Iris Standish has always been the responsible older sister: the one with the steady marriage, loving family, and sensible job. But this summer, as her carefully-constructed life spins out of her control, a cryptic postcard from her beautiful, free-spirited sister Leah arrives at the perfect time: Please Come. Iris seizes her chance to escape to her childhood lakeside home, where Leah is planning her wedding to a man their New Hampshire clan has never met.
Still, despite the rush of dress fittings, floral arrangements, and rehearsal dinners, Iris is learning to put herself first. And amid a backdrop of late-night swims and a soul-restoring barn renovation comes Cooper Woods, an old friend who beckons with the promise of a new start.
But Leah has secrets of her own, and while her sister faces a past that has finally caught up to her, Iris prepares to say good-bye to a future that is suddenly far from certain. As Hampstead Lake shimmers in the background, Iris must decide when to wade in cautiously and when to dive—and, ultimately, how to ferry herself to safe harbors in this enticing novel of sisters, second chances, and the ties that bind.
The Lake Season by Hannah McKinnon was a book that I enjoyed. Iris is married to Paul and they have three children, Sadie thirteen, Lily and Jack. All is not well in the household, the opening of the novel portrays a chaotic household that reeks with heaviness. Paul and Iris no longer communicate. Sadie is being a typical young teen and Iris seems to be getting things ‘wrong.’
When Iris receives a plea from her sister to come home to help her with last minute preparations she decides to go. She leaves Paul to handle things at home. When Iris arrives home we meet her family, her mother Millie who I found a little odd, but she obviously loves her daughters. Her sister Leah is acting really strange too. She appears somewhat unstable. Add in Iris herself who is struggling with her marriage issues and life is rather filled with tension. The interactions of mother and daughters, and sisters was thought provoking, so much holding back, not everything shared. What is going on under the surface?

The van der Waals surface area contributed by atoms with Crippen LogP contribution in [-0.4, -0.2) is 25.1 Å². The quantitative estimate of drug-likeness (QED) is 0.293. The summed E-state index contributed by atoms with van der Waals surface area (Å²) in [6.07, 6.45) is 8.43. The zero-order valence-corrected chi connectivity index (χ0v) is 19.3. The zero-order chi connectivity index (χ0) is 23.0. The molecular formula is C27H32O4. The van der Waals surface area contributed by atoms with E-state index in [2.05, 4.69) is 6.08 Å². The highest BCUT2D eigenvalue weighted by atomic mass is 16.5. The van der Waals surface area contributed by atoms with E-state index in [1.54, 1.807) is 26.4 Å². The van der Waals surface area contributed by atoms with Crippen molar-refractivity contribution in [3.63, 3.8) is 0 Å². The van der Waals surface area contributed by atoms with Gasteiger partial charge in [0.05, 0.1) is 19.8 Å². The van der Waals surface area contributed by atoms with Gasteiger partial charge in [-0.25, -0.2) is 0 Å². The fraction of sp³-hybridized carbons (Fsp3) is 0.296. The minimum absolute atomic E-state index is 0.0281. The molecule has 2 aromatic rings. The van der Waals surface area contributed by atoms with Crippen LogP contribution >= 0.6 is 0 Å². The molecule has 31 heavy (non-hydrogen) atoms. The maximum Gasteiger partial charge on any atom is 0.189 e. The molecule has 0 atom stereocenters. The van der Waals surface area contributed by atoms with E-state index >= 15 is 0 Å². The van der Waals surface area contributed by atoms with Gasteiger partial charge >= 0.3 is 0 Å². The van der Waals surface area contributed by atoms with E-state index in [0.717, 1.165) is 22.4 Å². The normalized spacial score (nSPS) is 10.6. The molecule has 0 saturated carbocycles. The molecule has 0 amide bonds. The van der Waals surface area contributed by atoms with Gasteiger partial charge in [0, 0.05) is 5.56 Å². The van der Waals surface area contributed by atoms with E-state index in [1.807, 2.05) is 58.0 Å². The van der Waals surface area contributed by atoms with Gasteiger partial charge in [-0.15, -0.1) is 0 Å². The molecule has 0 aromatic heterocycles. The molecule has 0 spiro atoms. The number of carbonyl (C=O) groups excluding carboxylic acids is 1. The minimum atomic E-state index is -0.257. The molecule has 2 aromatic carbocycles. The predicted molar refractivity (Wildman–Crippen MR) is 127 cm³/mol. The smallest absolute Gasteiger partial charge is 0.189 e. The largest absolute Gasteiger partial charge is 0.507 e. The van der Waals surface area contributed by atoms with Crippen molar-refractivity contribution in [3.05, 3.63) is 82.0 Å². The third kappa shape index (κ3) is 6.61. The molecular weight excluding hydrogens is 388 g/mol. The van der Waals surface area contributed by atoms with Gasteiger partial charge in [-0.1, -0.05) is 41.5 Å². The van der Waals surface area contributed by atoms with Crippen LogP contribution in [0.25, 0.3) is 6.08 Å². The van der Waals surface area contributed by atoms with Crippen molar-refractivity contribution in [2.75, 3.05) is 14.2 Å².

Iris really needs this time apart from her family to reassess her life, to discover what she values and where is life and happiness for her. Right up until the very end of the novel I was not sure exactly what she was going to choose. I liked her friend Trish, she was a supportive friend and sister like figure in Iris’ life. Iris is responsible – always has been, her family comes first, however is she going to be swallowed up by that and relegate her own needs to the bottom of the pile? I knew what I wanted her to do, and as I said above I wasn’t sure until the end what it would be. At 96% read I was becoming worried!
Themes of family, being happy, marriage, children, being a parent, being valued and communication or the lack of it run right through this novel. The importance of not keeping important information back, being honest is so key. Lack of it breeds distrust. I think this book would be a good book club book as I am sure it would engender quite a bit of discussion.